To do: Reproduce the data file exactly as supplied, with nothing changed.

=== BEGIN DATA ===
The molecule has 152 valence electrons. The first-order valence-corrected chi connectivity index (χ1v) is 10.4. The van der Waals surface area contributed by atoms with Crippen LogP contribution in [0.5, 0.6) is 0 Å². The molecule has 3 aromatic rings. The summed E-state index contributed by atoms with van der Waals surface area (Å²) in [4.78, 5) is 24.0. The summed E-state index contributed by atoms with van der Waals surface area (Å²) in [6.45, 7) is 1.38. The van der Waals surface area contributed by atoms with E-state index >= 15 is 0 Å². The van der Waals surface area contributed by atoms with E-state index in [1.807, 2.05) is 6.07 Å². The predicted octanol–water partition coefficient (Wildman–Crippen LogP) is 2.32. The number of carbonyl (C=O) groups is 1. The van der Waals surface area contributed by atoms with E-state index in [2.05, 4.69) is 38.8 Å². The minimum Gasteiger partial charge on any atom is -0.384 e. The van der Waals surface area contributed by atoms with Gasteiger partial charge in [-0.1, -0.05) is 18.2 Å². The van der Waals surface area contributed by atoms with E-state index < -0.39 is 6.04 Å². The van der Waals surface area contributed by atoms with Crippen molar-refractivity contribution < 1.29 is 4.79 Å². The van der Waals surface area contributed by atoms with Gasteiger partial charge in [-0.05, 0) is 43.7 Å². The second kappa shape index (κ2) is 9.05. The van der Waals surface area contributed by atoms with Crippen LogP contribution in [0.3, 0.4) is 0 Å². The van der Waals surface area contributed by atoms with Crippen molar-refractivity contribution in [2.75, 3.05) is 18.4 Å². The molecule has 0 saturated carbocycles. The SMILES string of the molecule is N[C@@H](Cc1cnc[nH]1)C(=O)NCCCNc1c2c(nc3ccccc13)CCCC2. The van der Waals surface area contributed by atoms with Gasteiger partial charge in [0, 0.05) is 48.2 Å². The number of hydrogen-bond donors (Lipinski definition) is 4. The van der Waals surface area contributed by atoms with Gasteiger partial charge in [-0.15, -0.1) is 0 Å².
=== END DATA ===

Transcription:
The molecule has 152 valence electrons. The first-order valence-corrected chi connectivity index (χ1v) is 10.4. The van der Waals surface area contributed by atoms with Crippen LogP contribution in [0.5, 0.6) is 0 Å². The molecule has 3 aromatic rings. The summed E-state index contributed by atoms with van der Waals surface area (Å²) in [4.78, 5) is 24.0. The summed E-state index contributed by atoms with van der Waals surface area (Å²) in [6.45, 7) is 1.38. The van der Waals surface area contributed by atoms with E-state index >= 15 is 0 Å². The van der Waals surface area contributed by atoms with E-state index in [1.807, 2.05) is 6.07 Å². The predicted octanol–water partition coefficient (Wildman–Crippen LogP) is 2.32. The number of carbonyl (C=O) groups is 1. The van der Waals surface area contributed by atoms with E-state index in [2.05, 4.69) is 38.8 Å². The minimum Gasteiger partial charge on any atom is -0.384 e. The van der Waals surface area contributed by atoms with Gasteiger partial charge in [-0.1, -0.05) is 18.2 Å². The van der Waals surface area contributed by atoms with E-state index < -0.39 is 6.04 Å². The van der Waals surface area contributed by atoms with Crippen molar-refractivity contribution < 1.29 is 4.79 Å². The van der Waals surface area contributed by atoms with Gasteiger partial charge in [-0.05, 0) is 43.7 Å². The second kappa shape index (κ2) is 9.05. The van der Waals surface area contributed by atoms with Crippen LogP contribution in [0.3, 0.4) is 0 Å². The van der Waals surface area contributed by atoms with Crippen molar-refractivity contribution in [2.75, 3.05) is 18.4 Å². The molecule has 0 saturated carbocycles. The SMILES string of the molecule is N[C@@H](Cc1cnc[nH]1)C(=O)NCCCNc1c2c(nc3ccccc13)CCCC2. The van der Waals surface area contributed by atoms with Gasteiger partial charge in [0, 0.05) is 48.2 Å². The number of hydrogen-bond donors (Lipinski definition) is 4. The van der Waals surface area contributed by atoms with Gasteiger partial charge in [-0.15, -0.1) is 0 Å².